Almost three months after the province adoped a new wholesale liquor pricing model the owner of the Marquis Wine Cellars says prices are up and the government needs to make some changes.
John Clerides says the new pricing model and allowing government stores to open on Sundays is sideswiping his business.
“The first day of Sunday openings were down 20% and it is kind of continued.”
Clerides says importers like him now have to wait three or four weeks to get a retail price from the liquor distribution branch.
“It is impossible for an importer to budget or a restauranteur to budget because they don’t how much they are paying for a bottle of wine, for speciality products, or a new listing. Who invents a system like that?”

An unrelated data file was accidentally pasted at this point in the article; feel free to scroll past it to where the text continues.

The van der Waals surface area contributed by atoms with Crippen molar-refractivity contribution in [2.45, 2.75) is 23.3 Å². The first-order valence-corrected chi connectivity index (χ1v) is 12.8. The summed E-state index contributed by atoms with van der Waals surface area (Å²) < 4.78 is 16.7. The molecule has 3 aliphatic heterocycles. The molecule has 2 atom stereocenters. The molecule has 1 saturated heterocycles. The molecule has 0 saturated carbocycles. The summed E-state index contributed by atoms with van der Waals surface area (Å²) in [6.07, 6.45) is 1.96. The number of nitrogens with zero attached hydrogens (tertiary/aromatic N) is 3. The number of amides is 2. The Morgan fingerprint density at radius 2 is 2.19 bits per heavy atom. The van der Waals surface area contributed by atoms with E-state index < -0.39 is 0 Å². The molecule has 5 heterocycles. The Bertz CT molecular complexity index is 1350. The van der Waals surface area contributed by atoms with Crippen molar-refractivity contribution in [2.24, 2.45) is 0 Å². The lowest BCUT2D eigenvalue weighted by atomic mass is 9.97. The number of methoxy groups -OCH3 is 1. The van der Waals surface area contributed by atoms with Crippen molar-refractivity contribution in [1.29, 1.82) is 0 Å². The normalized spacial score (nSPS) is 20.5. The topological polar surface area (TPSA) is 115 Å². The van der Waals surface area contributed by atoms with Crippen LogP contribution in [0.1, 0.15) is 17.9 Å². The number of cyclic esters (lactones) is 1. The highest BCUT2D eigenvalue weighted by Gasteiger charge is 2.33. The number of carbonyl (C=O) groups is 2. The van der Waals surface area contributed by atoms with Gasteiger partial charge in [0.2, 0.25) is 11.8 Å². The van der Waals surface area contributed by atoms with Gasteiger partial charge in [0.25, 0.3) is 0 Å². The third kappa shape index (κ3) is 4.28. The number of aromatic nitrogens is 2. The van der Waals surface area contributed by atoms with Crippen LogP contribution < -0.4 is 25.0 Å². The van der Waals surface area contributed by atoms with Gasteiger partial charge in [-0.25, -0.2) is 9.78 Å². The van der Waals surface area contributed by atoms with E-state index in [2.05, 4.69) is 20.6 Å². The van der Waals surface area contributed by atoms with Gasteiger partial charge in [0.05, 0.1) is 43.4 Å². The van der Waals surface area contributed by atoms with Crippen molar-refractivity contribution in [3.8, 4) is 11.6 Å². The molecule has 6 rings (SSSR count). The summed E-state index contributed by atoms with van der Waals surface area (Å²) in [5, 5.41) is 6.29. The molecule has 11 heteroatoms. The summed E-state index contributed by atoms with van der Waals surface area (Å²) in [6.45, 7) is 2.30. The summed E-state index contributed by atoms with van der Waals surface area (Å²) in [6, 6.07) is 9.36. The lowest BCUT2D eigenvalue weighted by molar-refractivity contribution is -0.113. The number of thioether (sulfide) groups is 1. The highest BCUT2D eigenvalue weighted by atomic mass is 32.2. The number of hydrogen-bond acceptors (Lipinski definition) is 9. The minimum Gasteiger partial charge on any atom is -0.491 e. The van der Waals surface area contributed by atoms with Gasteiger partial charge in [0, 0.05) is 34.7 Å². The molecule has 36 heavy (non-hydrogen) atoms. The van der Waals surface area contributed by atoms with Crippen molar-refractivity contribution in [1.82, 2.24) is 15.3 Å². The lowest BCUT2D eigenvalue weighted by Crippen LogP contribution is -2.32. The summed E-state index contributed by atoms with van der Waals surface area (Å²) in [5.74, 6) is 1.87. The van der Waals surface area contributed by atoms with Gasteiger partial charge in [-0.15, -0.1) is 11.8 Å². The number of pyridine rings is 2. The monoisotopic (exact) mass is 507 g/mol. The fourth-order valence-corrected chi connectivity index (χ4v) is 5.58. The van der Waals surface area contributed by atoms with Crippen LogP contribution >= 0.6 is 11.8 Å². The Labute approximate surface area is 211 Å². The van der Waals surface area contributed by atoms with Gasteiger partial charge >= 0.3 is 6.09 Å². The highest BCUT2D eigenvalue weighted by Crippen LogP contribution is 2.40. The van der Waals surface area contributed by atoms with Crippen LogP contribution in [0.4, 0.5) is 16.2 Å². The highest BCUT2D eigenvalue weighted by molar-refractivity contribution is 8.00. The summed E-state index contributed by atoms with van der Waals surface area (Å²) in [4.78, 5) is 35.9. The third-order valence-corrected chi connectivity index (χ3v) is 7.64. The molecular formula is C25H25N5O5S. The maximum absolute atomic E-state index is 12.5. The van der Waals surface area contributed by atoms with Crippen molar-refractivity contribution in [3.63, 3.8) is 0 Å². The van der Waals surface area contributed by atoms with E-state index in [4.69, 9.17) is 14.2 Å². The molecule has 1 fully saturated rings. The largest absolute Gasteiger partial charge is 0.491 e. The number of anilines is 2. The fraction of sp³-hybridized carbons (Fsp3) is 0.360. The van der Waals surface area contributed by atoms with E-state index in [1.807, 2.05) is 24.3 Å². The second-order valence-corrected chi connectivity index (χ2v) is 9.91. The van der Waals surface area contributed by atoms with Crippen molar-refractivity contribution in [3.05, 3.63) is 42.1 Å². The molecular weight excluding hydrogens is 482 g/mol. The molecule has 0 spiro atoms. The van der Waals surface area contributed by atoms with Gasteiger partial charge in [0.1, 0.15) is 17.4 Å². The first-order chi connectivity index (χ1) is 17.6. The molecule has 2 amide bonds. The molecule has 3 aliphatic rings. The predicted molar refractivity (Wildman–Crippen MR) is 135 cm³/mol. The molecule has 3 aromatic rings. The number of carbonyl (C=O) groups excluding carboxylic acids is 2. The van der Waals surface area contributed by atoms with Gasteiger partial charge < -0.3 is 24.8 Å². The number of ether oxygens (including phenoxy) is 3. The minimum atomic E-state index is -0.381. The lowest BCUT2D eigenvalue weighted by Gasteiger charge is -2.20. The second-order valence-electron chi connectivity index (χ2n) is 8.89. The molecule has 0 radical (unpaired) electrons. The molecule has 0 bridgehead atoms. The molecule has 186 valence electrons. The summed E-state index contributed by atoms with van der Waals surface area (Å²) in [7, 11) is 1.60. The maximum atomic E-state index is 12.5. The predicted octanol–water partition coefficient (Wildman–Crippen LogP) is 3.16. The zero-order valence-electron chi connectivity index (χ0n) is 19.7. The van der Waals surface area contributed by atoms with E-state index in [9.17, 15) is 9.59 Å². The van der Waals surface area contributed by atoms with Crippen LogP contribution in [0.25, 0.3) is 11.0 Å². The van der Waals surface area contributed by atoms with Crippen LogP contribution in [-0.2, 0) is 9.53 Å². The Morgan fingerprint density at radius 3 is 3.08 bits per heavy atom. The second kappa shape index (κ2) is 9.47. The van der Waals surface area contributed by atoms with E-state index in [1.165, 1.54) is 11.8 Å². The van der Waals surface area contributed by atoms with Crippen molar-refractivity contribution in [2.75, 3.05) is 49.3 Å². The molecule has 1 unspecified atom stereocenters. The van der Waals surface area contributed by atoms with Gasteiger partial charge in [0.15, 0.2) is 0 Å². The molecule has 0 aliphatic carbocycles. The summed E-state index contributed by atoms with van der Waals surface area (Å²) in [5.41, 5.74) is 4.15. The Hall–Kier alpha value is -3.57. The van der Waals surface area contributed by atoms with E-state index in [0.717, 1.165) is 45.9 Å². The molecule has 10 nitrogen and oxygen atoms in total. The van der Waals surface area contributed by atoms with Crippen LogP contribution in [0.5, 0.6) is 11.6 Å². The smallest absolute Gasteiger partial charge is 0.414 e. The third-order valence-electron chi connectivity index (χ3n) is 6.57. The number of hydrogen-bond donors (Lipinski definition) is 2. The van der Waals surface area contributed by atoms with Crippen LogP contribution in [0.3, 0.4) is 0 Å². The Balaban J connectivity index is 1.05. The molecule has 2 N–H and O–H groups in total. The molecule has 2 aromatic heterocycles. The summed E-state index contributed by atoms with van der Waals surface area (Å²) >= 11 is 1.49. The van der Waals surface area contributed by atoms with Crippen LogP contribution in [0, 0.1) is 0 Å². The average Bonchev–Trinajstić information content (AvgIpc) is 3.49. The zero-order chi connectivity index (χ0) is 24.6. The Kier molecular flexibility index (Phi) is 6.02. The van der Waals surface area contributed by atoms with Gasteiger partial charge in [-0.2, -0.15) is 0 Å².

Clerides says since April 1st prices are up and people are subsidizing wine prices at government stores.
“The really popular commodity wines if we bought them today our price is more than we paid for April 1st. Secondly the liquor board, they are paying the same price as us, but they are selling those wines at below there operating cost.”
Clerides says the number of wine buyers heading to Alberta to stock shelves in a store or at home in order to save a buck is going up and up.
“I explained this to Minister Anton and the assistant Attorney General Lori Wanamaker and they had no idea of the amount of cross border shopping. It wasn’t even on their radar and I can tell you it is significant. As an economy we want to keep people here in BC but they seem to want to drive them out.”
He says his business will survive but it has essentially been set back by about five years of hard work.
“We are just sharpening our pencil and grinding our suppliers but the consumer is the one who gets the short end of the stick.”
Clerides says the province needs to admit mistakes have been made and tweak the system to level the playing field.
He says one quick solution would be to allow stores like his to sell beer as government stores already compete on the wine side.